We pull up on a nondescript, dirt road in our Lodge at Pico Bonito tourist van, leaving the comforts of catered travel and air conditioning for a tren túristico to the Cuero y Salado Wildlife Refuge. There’s a smattering of homes, small but colorful shacks with vibrant blues and reds dominating the splintered wood. The air is thick with the coastal heat and Caribbean humidity. But now several days into this trip (and having traveled Central America before), it was nothing new. I’d be disappointed if I weren’t sweating through my shirt when on the Caribbean coast.
We’re waiting for the train, we’re told by a local Honduran guide, and it should arrive any moment. He says it as if there’s a schedule, but it becomes clear rather quickly that the train shows up when it shows up. Nine kilometers of ragged, abandoned-looking track separate us from the coast. Unlike most national parks and refuges of the world, where high-speed thoroughfares crisscross through the so-called protected land, Cuero Y Salado did not permit cars. The only way to get from the northern coast of La Unión to where we were was by this train. As such, locals used it just as much if not more so than tourists, moving goods from point A to B.
The train pulled up unceremoniously. Though given the scenery, it would’ve been comical if an omniscient voice came over the non-existent loudspeaker to announce the arrival of the regional train to Cuero y Salado at the station’s only platform.
Now arriving, the mid-afternoon train for Cuero y Salado with stops as needed. Thank you for riding and have a pleasant journey.
There are chuckles among our small group of visiting writers as we observe the rusty yellow wagon with silhouette paintings of indigenous birds slow to a stop. This is the aptly-named banana train. A glorified lawnmower appeared to be the source of the locomotive’s power with two Hondurans in flannel tee shirts speaking quickly to one another about the operations.
We board along with some other locals carrying baskets of food and other goods. A couple of men dressed in military gear, who I tell myself are absolutely in the military and not crazy people, station themselves on the steps of one of the wagon entrances — hoisting their rather large automatic weapons over their shoulder. They’re making each other laugh, so I presume the weapons are a preemptive show of force and protection than anything else.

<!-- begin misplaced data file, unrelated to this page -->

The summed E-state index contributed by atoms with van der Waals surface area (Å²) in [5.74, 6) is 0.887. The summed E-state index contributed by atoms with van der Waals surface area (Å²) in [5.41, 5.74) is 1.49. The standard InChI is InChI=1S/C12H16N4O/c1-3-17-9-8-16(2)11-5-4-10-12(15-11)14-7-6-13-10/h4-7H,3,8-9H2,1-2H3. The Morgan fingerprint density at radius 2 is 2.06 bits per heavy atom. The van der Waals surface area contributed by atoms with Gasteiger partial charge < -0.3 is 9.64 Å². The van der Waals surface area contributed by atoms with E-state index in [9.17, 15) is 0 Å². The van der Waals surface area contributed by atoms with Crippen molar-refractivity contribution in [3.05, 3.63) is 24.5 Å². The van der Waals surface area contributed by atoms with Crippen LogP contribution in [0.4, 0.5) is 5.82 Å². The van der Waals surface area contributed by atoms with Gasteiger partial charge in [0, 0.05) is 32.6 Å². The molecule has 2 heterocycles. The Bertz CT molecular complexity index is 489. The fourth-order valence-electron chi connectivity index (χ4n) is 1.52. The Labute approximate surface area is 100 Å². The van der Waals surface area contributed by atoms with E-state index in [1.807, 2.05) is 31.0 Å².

Like an amusement park ride for the toddler crowd, the train gets off to a slow hum and within minutes we’re enveloped by the surrounding jungle. I’m surprised to see a handful of small homes and shops built up against the tracks inside the jungle. We stop at one shop — another shack with a window cut out to serve as a counter — for a Honduran man in a polo to buy something to eat and a drink before continuing on.
After the quick stop, civilization disappears. There are some cows with coats of brown and white out in the fields where the jungle greenery fades. One appears on our tracks, lying lethargically without much urgency to flee from the oncoming vehicle. The train operator isn’t reacting.
“We’re not really about to run into a cow, are we?” I say to a fellow passenger.
Finally, before any serious danger, the cow rouses itself to its feet and hustles out of the way. It’s as if the train operator knew all along that the cow would move. I imagine that the cow and train operator have a long-running game of cat and mouse. Though instead of some kind of interspecies romance, it’s more about how far the cow can push her luck against the train.
Before long — it is only a nine-kilometer ride — the Caribbean waters are visible in the distance. It’s like someone took a sketch of the scenery, uploaded it to Microsoft Paint, and filled the water with an almost unrealistic bright blue.
The breeze picks up with the speed of the train, which if we’re being generous we’ll say is somewhere around 25 miles per hour. But because there are no windows or blocked doorways, the wind moves through the machine freely. Having that jungle air brush our faces makes it feel as if we’re moving with some speed.
The jungle opens to a small coastline, there’s a small hut that looks like a bus stop for train passengers, and people are lined up alongside the tracks. The tourists have suitcases whereas the locals carry large, white, burlap-looking sacks thrown over their shoulders. We disembark, each step sounding like the hollow reverberation of bleachers in a baseball stadium.
Ahead a couple of modest fisherman’s boats wait to take us to the islands of Cayos Cochinos where the native Garifuna live. I look back and the banana train is slowly starting its return inland, inching slowly like an out-of-shape intramural basketball player who’d rather play half-court.
It may have just been nine kilometers over something like a half-hour’s time, but Honduras’ banana train certainly proved more memorable to me than the trains I rode every week in Cleveland or even the bullet trains of Japan.
¡Viva el tren banana!
More photos from Honduras